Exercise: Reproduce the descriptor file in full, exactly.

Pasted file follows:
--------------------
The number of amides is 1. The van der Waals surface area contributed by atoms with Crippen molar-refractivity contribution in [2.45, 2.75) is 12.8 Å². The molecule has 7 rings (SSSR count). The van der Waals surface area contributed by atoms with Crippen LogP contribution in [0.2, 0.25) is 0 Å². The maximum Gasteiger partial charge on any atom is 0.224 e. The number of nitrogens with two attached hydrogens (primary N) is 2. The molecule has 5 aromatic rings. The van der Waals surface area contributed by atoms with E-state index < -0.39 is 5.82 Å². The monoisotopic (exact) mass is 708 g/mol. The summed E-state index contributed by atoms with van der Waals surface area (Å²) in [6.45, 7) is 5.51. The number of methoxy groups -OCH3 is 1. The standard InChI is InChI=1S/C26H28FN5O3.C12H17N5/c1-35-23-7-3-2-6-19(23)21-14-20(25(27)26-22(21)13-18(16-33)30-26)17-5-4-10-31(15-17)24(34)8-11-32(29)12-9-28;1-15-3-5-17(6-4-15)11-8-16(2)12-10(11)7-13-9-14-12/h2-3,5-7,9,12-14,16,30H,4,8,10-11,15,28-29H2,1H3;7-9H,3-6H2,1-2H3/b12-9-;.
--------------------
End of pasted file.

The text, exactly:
The number of amides is 1. The van der Waals surface area contributed by atoms with Crippen molar-refractivity contribution in [2.45, 2.75) is 12.8 Å². The molecule has 7 rings (SSSR count). The van der Waals surface area contributed by atoms with Crippen LogP contribution in [0.2, 0.25) is 0 Å². The maximum Gasteiger partial charge on any atom is 0.224 e. The number of nitrogens with two attached hydrogens (primary N) is 2. The molecule has 5 aromatic rings. The van der Waals surface area contributed by atoms with E-state index < -0.39 is 5.82 Å². The monoisotopic (exact) mass is 708 g/mol. The summed E-state index contributed by atoms with van der Waals surface area (Å²) in [6.45, 7) is 5.51. The number of methoxy groups -OCH3 is 1. The standard InChI is InChI=1S/C26H28FN5O3.C12H17N5/c1-35-23-7-3-2-6-19(23)21-14-20(25(27)26-22(21)13-18(16-33)30-26)17-5-4-10-31(15-17)24(34)8-11-32(29)12-9-28;1-15-3-5-17(6-4-15)11-8-16(2)12-10(11)7-13-9-14-12/h2-3,5-7,9,12-14,16,30H,4,8,10-11,15,28-29H2,1H3;7-9H,3-6H2,1-2H3/b12-9-;.